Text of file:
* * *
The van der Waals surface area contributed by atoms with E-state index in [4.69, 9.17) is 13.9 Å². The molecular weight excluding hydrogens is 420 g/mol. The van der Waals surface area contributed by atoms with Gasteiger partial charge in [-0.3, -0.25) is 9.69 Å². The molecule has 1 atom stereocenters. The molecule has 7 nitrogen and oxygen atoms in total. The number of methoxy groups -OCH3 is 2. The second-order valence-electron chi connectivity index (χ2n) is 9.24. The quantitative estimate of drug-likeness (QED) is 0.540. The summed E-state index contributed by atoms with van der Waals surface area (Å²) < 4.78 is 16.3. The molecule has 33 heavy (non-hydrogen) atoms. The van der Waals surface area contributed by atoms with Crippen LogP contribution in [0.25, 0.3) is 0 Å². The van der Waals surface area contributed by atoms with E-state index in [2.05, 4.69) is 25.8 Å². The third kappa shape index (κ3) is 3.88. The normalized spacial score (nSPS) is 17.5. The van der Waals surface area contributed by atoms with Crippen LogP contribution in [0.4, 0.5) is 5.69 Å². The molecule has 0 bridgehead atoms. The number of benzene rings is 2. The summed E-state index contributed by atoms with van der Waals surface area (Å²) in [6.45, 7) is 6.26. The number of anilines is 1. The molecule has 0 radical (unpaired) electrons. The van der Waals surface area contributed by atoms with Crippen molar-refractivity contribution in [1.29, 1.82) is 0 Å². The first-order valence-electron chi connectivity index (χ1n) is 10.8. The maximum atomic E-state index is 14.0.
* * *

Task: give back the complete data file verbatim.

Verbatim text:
The van der Waals surface area contributed by atoms with E-state index in [4.69, 9.17) is 13.9 Å². The molecular weight excluding hydrogens is 420 g/mol. The van der Waals surface area contributed by atoms with Gasteiger partial charge in [-0.3, -0.25) is 9.69 Å². The molecule has 1 atom stereocenters. The molecule has 7 nitrogen and oxygen atoms in total. The number of methoxy groups -OCH3 is 2. The second-order valence-electron chi connectivity index (χ2n) is 9.24. The quantitative estimate of drug-likeness (QED) is 0.540. The summed E-state index contributed by atoms with van der Waals surface area (Å²) < 4.78 is 16.3. The molecule has 33 heavy (non-hydrogen) atoms. The van der Waals surface area contributed by atoms with Crippen LogP contribution in [0.25, 0.3) is 0 Å². The van der Waals surface area contributed by atoms with E-state index in [2.05, 4.69) is 25.8 Å². The third kappa shape index (κ3) is 3.88. The normalized spacial score (nSPS) is 17.5. The van der Waals surface area contributed by atoms with Crippen LogP contribution in [0.4, 0.5) is 5.69 Å². The molecule has 0 bridgehead atoms. The number of benzene rings is 2. The summed E-state index contributed by atoms with van der Waals surface area (Å²) in [6.45, 7) is 6.26. The number of anilines is 1. The molecule has 0 radical (unpaired) electrons. The van der Waals surface area contributed by atoms with Crippen molar-refractivity contribution in [1.29, 1.82) is 0 Å². The first-order valence-electron chi connectivity index (χ1n) is 10.8. The maximum atomic E-state index is 14.0.